Weak Rand undermines currency link
The recent weakening of the South African Rand has undoubtedly triggered the erosion of the primary benefits of the fixed exchange rate embedded in the Common Monetary Area (CMA) agreement. The arrangement which entails that Namibia pegs its currency to the Rand has been beneficial in several ways, but since the recent downward spiral of the Rand, these benefits are gradually eroding. This situation has brought to the fore the fundamental question of whether Namibia should explore alternative exchange rate regimes that will better serve Namibia’s developmental interests.
The primary benefit that Namibia has been enjoying from the arrangement is that of price stability. It is believed that when a country pegs its currency to the currency of a country that has low inflation, it tends to import low inflation from that particular country. In fact since 1993 the domestic inflation rate has closely mirrored the prevailing rate in South Africa. However, all this is set to change following the recent depreciation of the Rand against the major currencies of the world. A further weakening in the Rand will see the cost of imported goods for consumers rise, making it more expensive for consumers to purchase items such as imported electronics or other durable and semi-durable items sourced from abroad. As we all know, Namibia imports between 75% and 90% of its consumables from South Africa, meaning that Namibia will definitely import these from South Africa at even higher prices should the Rand continue to fall.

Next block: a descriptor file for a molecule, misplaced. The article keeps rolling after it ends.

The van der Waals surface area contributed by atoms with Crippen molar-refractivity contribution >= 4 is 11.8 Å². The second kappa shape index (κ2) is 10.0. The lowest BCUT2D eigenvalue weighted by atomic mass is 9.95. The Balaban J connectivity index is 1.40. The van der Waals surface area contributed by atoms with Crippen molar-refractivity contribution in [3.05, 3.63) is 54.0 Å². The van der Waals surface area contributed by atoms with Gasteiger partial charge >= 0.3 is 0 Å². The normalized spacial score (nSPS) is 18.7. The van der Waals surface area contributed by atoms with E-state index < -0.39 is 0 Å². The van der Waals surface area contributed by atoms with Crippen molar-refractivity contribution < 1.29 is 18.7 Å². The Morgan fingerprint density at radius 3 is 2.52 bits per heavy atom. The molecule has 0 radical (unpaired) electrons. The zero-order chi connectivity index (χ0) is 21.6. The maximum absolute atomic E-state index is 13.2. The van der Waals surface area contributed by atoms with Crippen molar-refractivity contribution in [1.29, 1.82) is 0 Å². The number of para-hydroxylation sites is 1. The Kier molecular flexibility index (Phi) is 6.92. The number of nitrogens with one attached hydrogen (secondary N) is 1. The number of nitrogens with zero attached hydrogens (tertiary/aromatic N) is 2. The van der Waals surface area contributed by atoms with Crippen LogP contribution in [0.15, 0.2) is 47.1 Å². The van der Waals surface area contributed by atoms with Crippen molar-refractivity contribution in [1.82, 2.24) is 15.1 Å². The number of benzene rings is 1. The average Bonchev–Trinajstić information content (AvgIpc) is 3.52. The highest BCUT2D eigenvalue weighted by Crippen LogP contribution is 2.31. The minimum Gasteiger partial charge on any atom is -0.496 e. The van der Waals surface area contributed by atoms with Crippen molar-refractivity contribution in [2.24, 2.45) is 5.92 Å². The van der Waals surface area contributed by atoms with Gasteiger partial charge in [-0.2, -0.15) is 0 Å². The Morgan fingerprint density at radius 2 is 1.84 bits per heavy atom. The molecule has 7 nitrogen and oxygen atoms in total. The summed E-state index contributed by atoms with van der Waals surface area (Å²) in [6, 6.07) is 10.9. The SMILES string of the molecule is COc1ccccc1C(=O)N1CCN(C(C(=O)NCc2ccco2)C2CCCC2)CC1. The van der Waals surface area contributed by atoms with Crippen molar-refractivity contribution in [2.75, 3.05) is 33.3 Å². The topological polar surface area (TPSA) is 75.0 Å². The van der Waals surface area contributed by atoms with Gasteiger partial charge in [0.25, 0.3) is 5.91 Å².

Many governments in developing and developed countries have for a number of reasons experienced difficulties in making their policies generally credible. Namibia was fortunate enough to align its policies with that of the CMA of which South Africa was the main anchor immediately after independence. With the aim of establishing a credible policy environment, membership of the CMA and the rule-based policies, such as the restrictions placed on government borrowing became necessary and were hence instrumental in raising the government’s credibility.
The continued weakening of the Rand has undoubtedly set in motion waves of doubt on the South African policy credibility and credibility being one of the key benefits Namibia enjoyed from the arrangement, Namibia definitely has all the reasons to be concerned.
Exchange rate fluctuations
Another major advantage of the fixed exchange rate arrangement was that it helped to avoid exchange rate fluctuations and reduces the unfavourable effects of exchange rate uncertainty on trade and investment. Given the fact that South Africa was and remain Namibia’s main trading partner, a major benefit for Namibia was the elimination of uncertainty associated with exchange rate variability.
More worrying is the fact that Namibia’s trade with the rest of the world is priced in South African Rand – a currency that has become extremely volatile. The hunt for a more stable anchor currency must begin immediately.
Alternative Exchange Rate Systems
In the absence of a documented official plan B exchange rate regime, Namibia can still explore the following three basic choices. These choices can be used in determining the appropriate exchange rate regime – a monetary linkage between the Namibian economy and the rest of the world. Namibia can let its currency float freely in the exchange markets against all other currencies, or it can fix the price of its currency against a specific foreign currency or a basket of foreign currencies. Furthermore, Namibia can pursue intermediate approaches, letting rates float to some extent but intervening to limit those fluctuations either ad hoc (“managed floating”) or pursuant to some pre-determined parameters (“target zones,” or “crawling bands”.)